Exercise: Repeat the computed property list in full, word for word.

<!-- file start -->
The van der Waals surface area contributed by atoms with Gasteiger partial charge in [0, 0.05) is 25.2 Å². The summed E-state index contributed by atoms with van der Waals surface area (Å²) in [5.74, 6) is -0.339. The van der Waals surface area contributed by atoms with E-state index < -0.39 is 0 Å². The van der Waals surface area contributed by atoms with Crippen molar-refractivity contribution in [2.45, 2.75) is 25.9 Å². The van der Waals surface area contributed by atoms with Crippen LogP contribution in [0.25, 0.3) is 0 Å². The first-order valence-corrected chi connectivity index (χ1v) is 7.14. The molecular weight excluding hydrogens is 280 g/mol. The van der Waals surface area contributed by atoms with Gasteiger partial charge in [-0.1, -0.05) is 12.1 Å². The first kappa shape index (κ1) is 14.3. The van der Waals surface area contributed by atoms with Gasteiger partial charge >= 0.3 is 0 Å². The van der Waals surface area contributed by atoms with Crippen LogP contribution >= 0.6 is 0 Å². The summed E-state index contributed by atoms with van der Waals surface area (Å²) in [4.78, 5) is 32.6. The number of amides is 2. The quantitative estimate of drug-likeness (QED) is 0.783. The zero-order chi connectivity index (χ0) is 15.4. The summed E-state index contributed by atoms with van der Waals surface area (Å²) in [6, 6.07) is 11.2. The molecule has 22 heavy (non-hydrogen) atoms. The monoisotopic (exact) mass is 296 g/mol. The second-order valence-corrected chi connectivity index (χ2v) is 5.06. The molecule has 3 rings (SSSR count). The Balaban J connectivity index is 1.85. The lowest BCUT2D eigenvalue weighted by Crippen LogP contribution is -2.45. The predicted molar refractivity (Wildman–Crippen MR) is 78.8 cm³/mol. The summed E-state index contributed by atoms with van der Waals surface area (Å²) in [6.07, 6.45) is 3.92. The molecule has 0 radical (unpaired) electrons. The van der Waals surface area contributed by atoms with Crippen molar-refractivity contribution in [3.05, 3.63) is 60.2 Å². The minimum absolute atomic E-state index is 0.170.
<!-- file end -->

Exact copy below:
The van der Waals surface area contributed by atoms with Gasteiger partial charge in [0, 0.05) is 25.2 Å². The summed E-state index contributed by atoms with van der Waals surface area (Å²) in [5.74, 6) is -0.339. The van der Waals surface area contributed by atoms with E-state index < -0.39 is 0 Å². The van der Waals surface area contributed by atoms with Crippen molar-refractivity contribution in [2.45, 2.75) is 25.9 Å². The van der Waals surface area contributed by atoms with Crippen LogP contribution in [0.25, 0.3) is 0 Å². The first-order valence-corrected chi connectivity index (χ1v) is 7.14. The molecular weight excluding hydrogens is 280 g/mol. The van der Waals surface area contributed by atoms with Gasteiger partial charge in [-0.1, -0.05) is 12.1 Å². The first kappa shape index (κ1) is 14.3. The van der Waals surface area contributed by atoms with Gasteiger partial charge >= 0.3 is 0 Å². The van der Waals surface area contributed by atoms with Crippen LogP contribution >= 0.6 is 0 Å². The summed E-state index contributed by atoms with van der Waals surface area (Å²) in [4.78, 5) is 32.6. The number of amides is 2. The quantitative estimate of drug-likeness (QED) is 0.783. The zero-order chi connectivity index (χ0) is 15.4. The summed E-state index contributed by atoms with van der Waals surface area (Å²) in [6, 6.07) is 11.2. The molecule has 22 heavy (non-hydrogen) atoms. The monoisotopic (exact) mass is 296 g/mol. The second-order valence-corrected chi connectivity index (χ2v) is 5.06. The molecule has 3 rings (SSSR count). The Balaban J connectivity index is 1.85. The lowest BCUT2D eigenvalue weighted by Crippen LogP contribution is -2.45. The predicted molar refractivity (Wildman–Crippen MR) is 78.8 cm³/mol. The summed E-state index contributed by atoms with van der Waals surface area (Å²) in [6.07, 6.45) is 3.92. The molecule has 0 radical (unpaired) electrons. The van der Waals surface area contributed by atoms with Crippen molar-refractivity contribution in [3.05, 3.63) is 60.2 Å². The minimum absolute atomic E-state index is 0.170.